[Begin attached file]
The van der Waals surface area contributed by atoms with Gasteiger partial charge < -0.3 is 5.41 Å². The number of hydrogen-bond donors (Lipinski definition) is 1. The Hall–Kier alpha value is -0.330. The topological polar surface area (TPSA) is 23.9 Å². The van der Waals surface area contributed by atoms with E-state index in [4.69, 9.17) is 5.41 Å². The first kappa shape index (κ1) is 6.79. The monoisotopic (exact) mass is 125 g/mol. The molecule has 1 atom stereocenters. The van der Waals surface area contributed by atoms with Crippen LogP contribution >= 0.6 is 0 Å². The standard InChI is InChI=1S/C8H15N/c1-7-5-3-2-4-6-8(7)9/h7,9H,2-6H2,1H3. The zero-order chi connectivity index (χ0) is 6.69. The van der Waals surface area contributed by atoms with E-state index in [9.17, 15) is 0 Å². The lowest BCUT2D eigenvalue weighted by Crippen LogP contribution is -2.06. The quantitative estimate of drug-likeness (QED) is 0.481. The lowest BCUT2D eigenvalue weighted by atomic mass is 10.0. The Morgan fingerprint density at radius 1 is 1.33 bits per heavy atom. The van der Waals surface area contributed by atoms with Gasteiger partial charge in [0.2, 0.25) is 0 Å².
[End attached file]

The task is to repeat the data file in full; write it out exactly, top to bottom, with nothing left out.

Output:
The van der Waals surface area contributed by atoms with Gasteiger partial charge < -0.3 is 5.41 Å². The number of hydrogen-bond donors (Lipinski definition) is 1. The Hall–Kier alpha value is -0.330. The topological polar surface area (TPSA) is 23.9 Å². The van der Waals surface area contributed by atoms with E-state index in [4.69, 9.17) is 5.41 Å². The first kappa shape index (κ1) is 6.79. The monoisotopic (exact) mass is 125 g/mol. The molecule has 1 atom stereocenters. The van der Waals surface area contributed by atoms with Crippen LogP contribution >= 0.6 is 0 Å². The standard InChI is InChI=1S/C8H15N/c1-7-5-3-2-4-6-8(7)9/h7,9H,2-6H2,1H3. The zero-order chi connectivity index (χ0) is 6.69. The van der Waals surface area contributed by atoms with E-state index in [9.17, 15) is 0 Å². The lowest BCUT2D eigenvalue weighted by Crippen LogP contribution is -2.06. The quantitative estimate of drug-likeness (QED) is 0.481. The lowest BCUT2D eigenvalue weighted by atomic mass is 10.0. The Morgan fingerprint density at radius 1 is 1.33 bits per heavy atom. The van der Waals surface area contributed by atoms with Gasteiger partial charge in [0.2, 0.25) is 0 Å².